Thanks to the excellent recommendations of Mizzo and several others, I’ve been recently checking out underground hip-hop artist Jay Electronica (download his unofficial album here). Vastly different from the materialistic, pop-friendly, bling-heavy blather permeating hip-hop radio (how many songs about money can there possibly be?), Jay Electronica drops introspective, socially conscious hip-hop with a great flow and a knack for realistic storytelling.
On his song “Exhibit C”, a song widely considered one of the best of 2009, Jay Electronica brings an old theme back into hip-hop, the thoughts and theories of the 5% Nation of Islam. Although I am not sure if Jay Electronica is an official 5%’er, throughout Exhibit C, Electronica mentions that he is supposed to “educate and 85’er”, “Allah through your monitor”, and that he is “bringing ancient mathematics back to modern man”. All of these phrases were the norm during what many call the “golden years of hip-hop”, the era between 1989 and 1995 when New York ruled the hip-hop scene and artists from Rakim to Nas to the Wu-Tang Clan ruled the airwaves.
In Islamic culture, the term ” Jahiliyya” is used to describe a state of ignorance, especially in regards to worship and acknowledgment of God. According to Islamic history, the people of Arabia were in a state of jahiliyya before they were presented with the Word of God. They drank, fought, had no higher belief, and lived generally directionless, God-less lives. Then, according to the Qur’an, Muhammad came with the Word of God and helped them shed their barbaric ways.
Like the ancient Arabians, hip-hop before the late 1980s was somewhat directionless. There were some established groups, such as Run DMC, and there were a lot of groups and rappers known throughout the urban underground music scenes, but hip-hop was struggling to make an impact on mainstream culture. Then came the Golden Age of Hip Hop.
Few would disagree that this era of NY hip-hop was influenced by the tenets of the 5% Nation of Islam (see this article: Islam in the Mix: Lessons of the 5%). The Supreme Mathematics and Supreme Alphabet of the 5% mantra provided a guide to many rappers, from solo artists such as Rakim to collective groups such as the Wu-Tang Clan and the Native Tongues (the Jungle Brothers, De La Soul, and a Tribe Called Quest). These rappers frequently made mention of “suns and earths”; “arm, leg, leg, arm, head” (ALLAH); and the “uneducated 85%”. For these rappers and their fans, rap was not the black CNN that Chuck D of Public Enemy famously said it was. It was the black Al Jazeera, a news network catering to a community with a specific religious lifestyle.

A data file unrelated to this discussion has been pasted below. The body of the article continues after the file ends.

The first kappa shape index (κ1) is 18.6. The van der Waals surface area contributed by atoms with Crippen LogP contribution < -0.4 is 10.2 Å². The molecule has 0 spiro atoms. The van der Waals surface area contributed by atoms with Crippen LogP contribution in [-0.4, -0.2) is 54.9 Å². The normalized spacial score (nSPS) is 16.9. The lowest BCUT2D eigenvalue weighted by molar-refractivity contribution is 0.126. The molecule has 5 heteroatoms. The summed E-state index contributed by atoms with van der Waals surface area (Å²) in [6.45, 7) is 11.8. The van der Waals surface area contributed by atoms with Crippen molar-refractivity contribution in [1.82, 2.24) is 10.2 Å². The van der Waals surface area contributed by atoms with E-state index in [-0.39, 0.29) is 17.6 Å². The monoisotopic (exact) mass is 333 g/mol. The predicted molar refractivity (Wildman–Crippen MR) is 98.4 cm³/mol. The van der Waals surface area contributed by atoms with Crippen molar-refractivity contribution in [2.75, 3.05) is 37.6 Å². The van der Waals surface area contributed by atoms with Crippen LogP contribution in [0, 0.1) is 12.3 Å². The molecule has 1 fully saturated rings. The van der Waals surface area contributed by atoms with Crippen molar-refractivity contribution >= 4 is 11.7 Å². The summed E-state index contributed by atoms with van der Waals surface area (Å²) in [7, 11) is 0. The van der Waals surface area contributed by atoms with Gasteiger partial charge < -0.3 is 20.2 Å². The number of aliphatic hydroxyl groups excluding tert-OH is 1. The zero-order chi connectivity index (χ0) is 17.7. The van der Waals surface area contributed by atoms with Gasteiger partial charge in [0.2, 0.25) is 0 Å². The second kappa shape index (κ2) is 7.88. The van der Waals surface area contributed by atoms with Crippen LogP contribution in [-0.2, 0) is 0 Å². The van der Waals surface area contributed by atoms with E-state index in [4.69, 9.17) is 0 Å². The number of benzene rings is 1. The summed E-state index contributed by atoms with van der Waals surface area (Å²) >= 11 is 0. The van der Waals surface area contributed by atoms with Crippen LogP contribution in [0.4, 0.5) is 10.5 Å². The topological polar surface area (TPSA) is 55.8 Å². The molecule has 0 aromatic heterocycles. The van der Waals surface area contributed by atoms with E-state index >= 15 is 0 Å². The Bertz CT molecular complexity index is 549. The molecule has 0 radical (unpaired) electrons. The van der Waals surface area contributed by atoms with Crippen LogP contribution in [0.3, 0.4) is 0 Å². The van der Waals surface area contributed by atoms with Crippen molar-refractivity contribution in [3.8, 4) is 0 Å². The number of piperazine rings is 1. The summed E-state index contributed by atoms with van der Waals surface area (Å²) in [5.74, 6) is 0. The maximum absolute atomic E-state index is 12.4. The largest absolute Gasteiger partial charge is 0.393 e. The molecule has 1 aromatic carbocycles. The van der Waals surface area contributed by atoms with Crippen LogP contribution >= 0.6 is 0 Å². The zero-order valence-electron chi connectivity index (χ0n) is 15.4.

As the 90s drew to a close, hip-hop quickly became more mainstream. As it did, artists who did not use religious context grew more prominent. From 1995 to 2000, the religious doctrine of the 5%ers all but faded from the airwaves and mainstream hip-hop. In its place emerged more commercially friendly, less socially challenging tales of crime and violence, glitz and glamour propagated by rappers such as Puff Daddy, Notorious B.I.G., Fat Joe, and Jay-Z.
Led by these secular rappers, hip-hop in late 1990s would grow into a billion-dollar business. Soon rap scenes throughout the country would stake their claim in the hip-hop landscape. Although the LA rap scene had always been strong, rappers were making names for themselves from cities such as Atlanta (Outkast), New Orleans (Master P), and St. Louis (Nelly). Much to the dismay of hip-hop nostalgists, this new wave of mainstream hip-hop (which continues to today) did not concern itself with the social consciousness and philosophic undertones of its predecessors. New hip-hop was either pop friendly or soaked in the idolation of materialism. Although the Wu-Tang Clan maintained prominence, they were one of the few, as a new era of jahiliyya descended onto hip-hop .
There is no question the 5% dogma had an impact on late 80s-early 90s hip-hop. The question of what happened next, however, is the age-old “chicken or the egg” dilemma. Did commercialism, complete with the simplicity and ignorance of catering to the lowest common denominator, kill off hip-hop’s religious references? Did money make it more advantageous to quote movies such as The King of New York than to cite religious doctrine?
Or did the hip-hop community merely run out of philosophical-minded rappers? Was their message not as influential as they believed? Did 5% Nation of Islam membership decline as the national economy grew and America prospered? Was all that needed to be said said between 1989 and 1995?
If the latter, could a dogma once again influence hip-hop enough to make a genre-wide difference? Or would political correctness allow the bog of corporate materialism to suffocate hip-hop? Could there be a reluctance to embrace philosophical lyrics in mainstream rap, especially those mentioning Allah? Could the continued lyrical jahiliyya be the combined result of a paranoid post-9/11 buying public, the formulaic processing of corporate America, and collective community disinterest?
There is no doubt mainstream hip-hop has been mired in lyrical jahiliyya for over a decade. According to Adisa Banjoko, in his book Lyrical Swords: Hip Hop and Politics in the Mix, “Unless we rid Hip Hop of all its Jahiliyya elements, we can only expect more sharp minded but misguided youth to perish over territorialism, materialism, and the pursuit of the sensual path.“
Perhaps Jay Electronica is the beginning of a new trend. A new social and lyrical awakening. Perhaps he is the one who will bring insight, knowledge, and thought out of the underground and back into mainstream hip-hop.
If only he would release an official album.